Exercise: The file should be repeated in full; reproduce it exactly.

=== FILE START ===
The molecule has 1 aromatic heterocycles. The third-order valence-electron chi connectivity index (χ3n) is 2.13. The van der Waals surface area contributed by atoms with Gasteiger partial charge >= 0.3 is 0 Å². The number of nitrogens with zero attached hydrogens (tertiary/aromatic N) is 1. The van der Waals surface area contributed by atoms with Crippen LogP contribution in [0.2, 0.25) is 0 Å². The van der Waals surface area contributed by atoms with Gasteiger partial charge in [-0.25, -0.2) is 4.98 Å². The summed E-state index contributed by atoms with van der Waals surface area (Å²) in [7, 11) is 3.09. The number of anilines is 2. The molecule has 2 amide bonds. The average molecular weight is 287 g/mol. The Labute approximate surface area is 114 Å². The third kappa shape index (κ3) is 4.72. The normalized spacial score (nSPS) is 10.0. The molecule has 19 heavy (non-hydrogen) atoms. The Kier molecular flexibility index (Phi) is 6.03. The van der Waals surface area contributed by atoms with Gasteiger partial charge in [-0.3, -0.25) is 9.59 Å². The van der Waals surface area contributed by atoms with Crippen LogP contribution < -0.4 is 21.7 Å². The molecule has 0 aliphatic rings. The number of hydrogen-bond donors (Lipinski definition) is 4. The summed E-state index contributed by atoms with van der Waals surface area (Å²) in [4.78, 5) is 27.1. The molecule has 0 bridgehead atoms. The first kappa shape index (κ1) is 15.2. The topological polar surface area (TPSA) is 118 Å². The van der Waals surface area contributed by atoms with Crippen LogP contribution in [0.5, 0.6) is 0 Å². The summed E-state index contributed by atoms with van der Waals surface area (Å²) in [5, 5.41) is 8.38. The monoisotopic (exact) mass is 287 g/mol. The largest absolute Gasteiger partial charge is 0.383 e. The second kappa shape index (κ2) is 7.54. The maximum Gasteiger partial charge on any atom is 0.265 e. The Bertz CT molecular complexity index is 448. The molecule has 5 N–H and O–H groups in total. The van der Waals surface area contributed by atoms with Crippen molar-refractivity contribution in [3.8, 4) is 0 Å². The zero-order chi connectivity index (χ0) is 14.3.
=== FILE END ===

The molecule has 1 aromatic heterocycles. The third-order valence-electron chi connectivity index (χ3n) is 2.13. The van der Waals surface area contributed by atoms with Gasteiger partial charge >= 0.3 is 0 Å². The number of nitrogens with zero attached hydrogens (tertiary/aromatic N) is 1. The van der Waals surface area contributed by atoms with Crippen LogP contribution in [0.2, 0.25) is 0 Å². The van der Waals surface area contributed by atoms with Gasteiger partial charge in [-0.25, -0.2) is 4.98 Å². The summed E-state index contributed by atoms with van der Waals surface area (Å²) in [7, 11) is 3.09. The number of anilines is 2. The molecule has 2 amide bonds. The average molecular weight is 287 g/mol. The Labute approximate surface area is 114 Å². The third kappa shape index (κ3) is 4.72. The normalized spacial score (nSPS) is 10.0. The molecule has 19 heavy (non-hydrogen) atoms. The Kier molecular flexibility index (Phi) is 6.03. The van der Waals surface area contributed by atoms with Gasteiger partial charge in [-0.3, -0.25) is 9.59 Å². The van der Waals surface area contributed by atoms with Crippen LogP contribution < -0.4 is 21.7 Å². The molecule has 0 aliphatic rings. The number of hydrogen-bond donors (Lipinski definition) is 4. The summed E-state index contributed by atoms with van der Waals surface area (Å²) in [4.78, 5) is 27.1. The molecule has 0 bridgehead atoms. The first kappa shape index (κ1) is 15.2. The topological polar surface area (TPSA) is 118 Å². The van der Waals surface area contributed by atoms with Crippen LogP contribution in [0.5, 0.6) is 0 Å². The summed E-state index contributed by atoms with van der Waals surface area (Å²) in [5, 5.41) is 8.38. The monoisotopic (exact) mass is 287 g/mol. The largest absolute Gasteiger partial charge is 0.383 e. The second kappa shape index (κ2) is 7.54. The maximum Gasteiger partial charge on any atom is 0.265 e. The Bertz CT molecular complexity index is 448. The molecule has 5 N–H and O–H groups in total. The van der Waals surface area contributed by atoms with Crippen molar-refractivity contribution in [3.8, 4) is 0 Å². The zero-order chi connectivity index (χ0) is 14.3.